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For football fans everywhere

This may be particularly relevant to supporters of teams going through a bit of a bad run……

Thanks to Claret and Amber

Words on the plight of Dumbarton FC

In the style of William Topaz McGonagall

It was in the year two thousand and twelve
That Dumbarton FC into their deepest resources did delve
Amidst the doubters and others’ scoffs
They reached the SFL first division play offs

Now things were hard in the two ties both
Particularly in the away leg at Arbroath
But just as it looked as if at Airdrie they might fail
By 4-1 did the Sons prevail

And so although it had been an average season
Dumbarton were up with the play offs the reason
Some of the fans thought the team were plucky
But others concluded they had just been lucky

So they found themselves in division one
Getting stuffed each week just wasn’t much fun
The terrible run no one knew how to halt
But many thought it was the manager’s fault

“If only we could get him out of here
We’d get a silk purse from this old sow’s ear”
Others thought that faced with division two
This might not be the wisest thing to do

The chances of survival were looking teeny
It would surely be a challenge for Roberto Mancini
And looking at history some could see
That rash decisions could mean division three

There’s change required but maybe they could be subtler
To bring contentment to the Stadium Bet Butler
To hump an octopus there’s more than one way
William Shakespeare was once heard to say

So we hope amidst the continuing intrigue
That the Sons survive in the higher league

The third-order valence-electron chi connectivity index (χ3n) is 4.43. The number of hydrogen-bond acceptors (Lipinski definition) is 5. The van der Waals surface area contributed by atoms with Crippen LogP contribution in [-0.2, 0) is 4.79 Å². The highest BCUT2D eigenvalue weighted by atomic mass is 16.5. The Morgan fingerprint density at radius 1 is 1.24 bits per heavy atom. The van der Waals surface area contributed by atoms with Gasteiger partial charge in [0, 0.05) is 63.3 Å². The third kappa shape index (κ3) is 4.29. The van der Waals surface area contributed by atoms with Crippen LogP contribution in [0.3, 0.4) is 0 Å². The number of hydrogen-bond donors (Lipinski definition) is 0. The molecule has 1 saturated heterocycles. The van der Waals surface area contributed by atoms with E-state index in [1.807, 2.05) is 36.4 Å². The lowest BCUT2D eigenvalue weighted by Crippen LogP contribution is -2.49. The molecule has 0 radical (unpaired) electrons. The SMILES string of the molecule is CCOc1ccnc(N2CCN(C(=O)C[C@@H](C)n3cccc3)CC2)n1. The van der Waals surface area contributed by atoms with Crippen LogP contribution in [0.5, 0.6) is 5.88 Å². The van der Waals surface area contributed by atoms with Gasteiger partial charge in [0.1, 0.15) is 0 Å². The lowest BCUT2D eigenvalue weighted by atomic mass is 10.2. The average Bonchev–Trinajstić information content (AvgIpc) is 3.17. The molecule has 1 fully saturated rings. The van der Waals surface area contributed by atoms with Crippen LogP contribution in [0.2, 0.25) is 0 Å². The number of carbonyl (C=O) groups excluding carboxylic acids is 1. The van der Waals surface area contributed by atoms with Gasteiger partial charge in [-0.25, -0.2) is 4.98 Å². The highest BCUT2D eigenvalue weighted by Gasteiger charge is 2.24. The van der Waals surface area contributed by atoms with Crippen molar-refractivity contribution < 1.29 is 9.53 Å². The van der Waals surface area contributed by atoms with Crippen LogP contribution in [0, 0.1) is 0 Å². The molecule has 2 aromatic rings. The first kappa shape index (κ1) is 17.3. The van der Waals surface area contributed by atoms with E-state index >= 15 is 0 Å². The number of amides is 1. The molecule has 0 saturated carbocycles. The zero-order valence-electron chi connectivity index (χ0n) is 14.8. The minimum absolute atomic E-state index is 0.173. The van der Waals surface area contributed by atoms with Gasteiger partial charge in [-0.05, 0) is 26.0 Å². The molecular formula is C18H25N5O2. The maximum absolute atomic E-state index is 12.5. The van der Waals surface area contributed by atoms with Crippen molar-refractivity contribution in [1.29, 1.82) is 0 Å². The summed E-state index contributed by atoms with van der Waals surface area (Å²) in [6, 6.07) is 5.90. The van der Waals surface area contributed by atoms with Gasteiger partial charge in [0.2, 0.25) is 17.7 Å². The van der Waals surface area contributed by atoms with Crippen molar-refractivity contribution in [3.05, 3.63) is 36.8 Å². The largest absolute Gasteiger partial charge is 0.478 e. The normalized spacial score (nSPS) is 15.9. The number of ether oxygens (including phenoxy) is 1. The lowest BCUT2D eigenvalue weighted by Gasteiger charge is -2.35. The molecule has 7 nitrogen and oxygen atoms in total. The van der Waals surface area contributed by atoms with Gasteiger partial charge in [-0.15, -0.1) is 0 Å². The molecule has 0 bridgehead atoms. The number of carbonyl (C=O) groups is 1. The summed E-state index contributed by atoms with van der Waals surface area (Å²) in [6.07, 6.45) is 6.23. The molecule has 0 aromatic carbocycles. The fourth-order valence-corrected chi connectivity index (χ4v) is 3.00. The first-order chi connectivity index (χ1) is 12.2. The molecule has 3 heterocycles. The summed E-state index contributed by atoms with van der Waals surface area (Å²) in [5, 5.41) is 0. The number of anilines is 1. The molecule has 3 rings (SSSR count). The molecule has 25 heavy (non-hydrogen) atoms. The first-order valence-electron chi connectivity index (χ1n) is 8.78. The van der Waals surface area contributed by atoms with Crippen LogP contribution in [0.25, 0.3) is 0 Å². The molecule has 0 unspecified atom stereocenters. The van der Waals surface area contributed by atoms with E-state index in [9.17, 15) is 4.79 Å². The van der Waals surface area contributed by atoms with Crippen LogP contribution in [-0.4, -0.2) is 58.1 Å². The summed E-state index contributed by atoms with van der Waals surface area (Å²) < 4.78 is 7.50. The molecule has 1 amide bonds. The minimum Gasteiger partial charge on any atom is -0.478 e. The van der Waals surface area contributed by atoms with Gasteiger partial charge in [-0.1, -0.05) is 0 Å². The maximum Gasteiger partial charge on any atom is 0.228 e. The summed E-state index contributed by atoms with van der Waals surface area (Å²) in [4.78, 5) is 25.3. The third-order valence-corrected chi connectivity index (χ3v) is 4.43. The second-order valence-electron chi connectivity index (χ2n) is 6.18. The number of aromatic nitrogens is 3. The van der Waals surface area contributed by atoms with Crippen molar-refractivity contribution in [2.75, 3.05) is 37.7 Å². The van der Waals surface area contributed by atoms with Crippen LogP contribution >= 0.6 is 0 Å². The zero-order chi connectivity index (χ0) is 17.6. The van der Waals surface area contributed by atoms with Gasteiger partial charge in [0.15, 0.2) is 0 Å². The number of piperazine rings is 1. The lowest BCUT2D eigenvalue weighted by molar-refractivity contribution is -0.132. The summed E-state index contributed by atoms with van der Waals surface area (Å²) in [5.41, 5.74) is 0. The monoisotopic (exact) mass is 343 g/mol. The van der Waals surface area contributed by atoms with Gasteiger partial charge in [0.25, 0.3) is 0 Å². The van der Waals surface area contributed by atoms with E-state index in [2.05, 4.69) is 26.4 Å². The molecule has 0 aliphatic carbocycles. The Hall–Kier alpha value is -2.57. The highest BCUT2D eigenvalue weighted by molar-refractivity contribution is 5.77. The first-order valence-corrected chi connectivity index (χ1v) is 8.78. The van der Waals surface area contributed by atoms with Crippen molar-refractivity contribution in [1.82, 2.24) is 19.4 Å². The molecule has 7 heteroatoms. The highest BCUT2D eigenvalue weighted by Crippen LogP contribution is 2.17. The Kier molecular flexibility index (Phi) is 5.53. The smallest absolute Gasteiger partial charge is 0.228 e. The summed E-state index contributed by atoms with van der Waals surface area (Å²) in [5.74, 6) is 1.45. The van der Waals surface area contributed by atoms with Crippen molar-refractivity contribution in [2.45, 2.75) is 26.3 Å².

I’m not being dramatic or indeed satirical
At this moment it looks as if we need a miracle

So we sit in Dumbarton glum and depressed
Even though the team are doing their best
And as we look ahead plottin’ and mappin’
Miracles occasionally and surprisingly happen

Buffalo Bill and the Wild West (of Scotland)

This rather splendid statue is in Dennistoun in the East End of Glasgow. It is of Western hero William Cody aka “Buffalo Bill”. Cody came to Glasgow with his wild west show in 1891/1892 and the visits remain in Glasgow’s folklore enough for the above commemoration to have been made a few years ago.

In fact Cody’s manager, in town for the shows, kicked off a friendly match at Celtic Park on New Year’s Day 1892 between the home team and Dumbarton.

A transcription of the old newspaper article is here. The result (0-8) remains Celtic’s record defeat.

Apparently Buffalo Bill’s shows proved so popular in Glasgow that they attracted the biggest crowds for the shows outside the USA.

Here is a clip of the pre-show parade in 1902 although I’m not sure of the location here.

There is a book by Tom F Cunningham which chronicles the visits.

There is an article here about how one artefact from the show donated to the city by Buffalo Bill, a Sioux “ghost shirt” was returned to its rightful owners in 1998.